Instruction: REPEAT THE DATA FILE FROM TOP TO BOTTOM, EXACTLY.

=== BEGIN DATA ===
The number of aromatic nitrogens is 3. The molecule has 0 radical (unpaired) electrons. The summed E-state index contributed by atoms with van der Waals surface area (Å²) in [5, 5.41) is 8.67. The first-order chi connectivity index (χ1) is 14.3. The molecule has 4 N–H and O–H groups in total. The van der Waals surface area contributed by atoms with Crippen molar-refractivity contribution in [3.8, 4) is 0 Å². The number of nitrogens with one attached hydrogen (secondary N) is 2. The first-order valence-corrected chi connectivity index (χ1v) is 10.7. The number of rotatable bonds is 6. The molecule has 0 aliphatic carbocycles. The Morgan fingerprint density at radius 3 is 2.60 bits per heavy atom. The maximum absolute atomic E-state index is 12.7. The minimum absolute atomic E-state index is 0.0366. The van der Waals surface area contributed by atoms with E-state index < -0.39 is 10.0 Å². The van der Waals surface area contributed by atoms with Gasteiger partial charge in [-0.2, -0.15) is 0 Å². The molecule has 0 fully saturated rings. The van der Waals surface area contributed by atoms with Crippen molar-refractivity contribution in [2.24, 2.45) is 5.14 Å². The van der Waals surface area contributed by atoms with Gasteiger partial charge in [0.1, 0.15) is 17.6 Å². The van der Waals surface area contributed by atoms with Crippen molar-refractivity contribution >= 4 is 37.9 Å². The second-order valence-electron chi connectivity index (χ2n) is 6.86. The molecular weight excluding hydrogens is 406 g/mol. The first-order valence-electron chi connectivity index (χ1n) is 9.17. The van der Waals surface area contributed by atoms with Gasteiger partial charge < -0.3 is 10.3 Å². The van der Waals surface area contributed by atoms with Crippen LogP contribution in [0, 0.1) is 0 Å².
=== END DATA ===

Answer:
The number of aromatic nitrogens is 3. The molecule has 0 radical (unpaired) electrons. The summed E-state index contributed by atoms with van der Waals surface area (Å²) in [5, 5.41) is 8.67. The first-order chi connectivity index (χ1) is 14.3. The molecule has 4 N–H and O–H groups in total. The van der Waals surface area contributed by atoms with Crippen molar-refractivity contribution in [3.8, 4) is 0 Å². The number of nitrogens with one attached hydrogen (secondary N) is 2. The first-order valence-corrected chi connectivity index (χ1v) is 10.7. The number of rotatable bonds is 6. The molecule has 0 aliphatic carbocycles. The Morgan fingerprint density at radius 3 is 2.60 bits per heavy atom. The maximum absolute atomic E-state index is 12.7. The minimum absolute atomic E-state index is 0.0366. The van der Waals surface area contributed by atoms with E-state index < -0.39 is 10.0 Å². The van der Waals surface area contributed by atoms with Gasteiger partial charge in [-0.2, -0.15) is 0 Å². The molecule has 0 fully saturated rings. The van der Waals surface area contributed by atoms with Crippen molar-refractivity contribution in [2.24, 2.45) is 5.14 Å². The van der Waals surface area contributed by atoms with Gasteiger partial charge in [0.1, 0.15) is 17.6 Å². The van der Waals surface area contributed by atoms with Crippen molar-refractivity contribution >= 4 is 37.9 Å². The second-order valence-electron chi connectivity index (χ2n) is 6.86. The molecular weight excluding hydrogens is 406 g/mol. The first-order valence-electron chi connectivity index (χ1n) is 9.17. The van der Waals surface area contributed by atoms with Gasteiger partial charge < -0.3 is 10.3 Å². The van der Waals surface area contributed by atoms with Crippen LogP contribution in [0, 0.1) is 0 Å².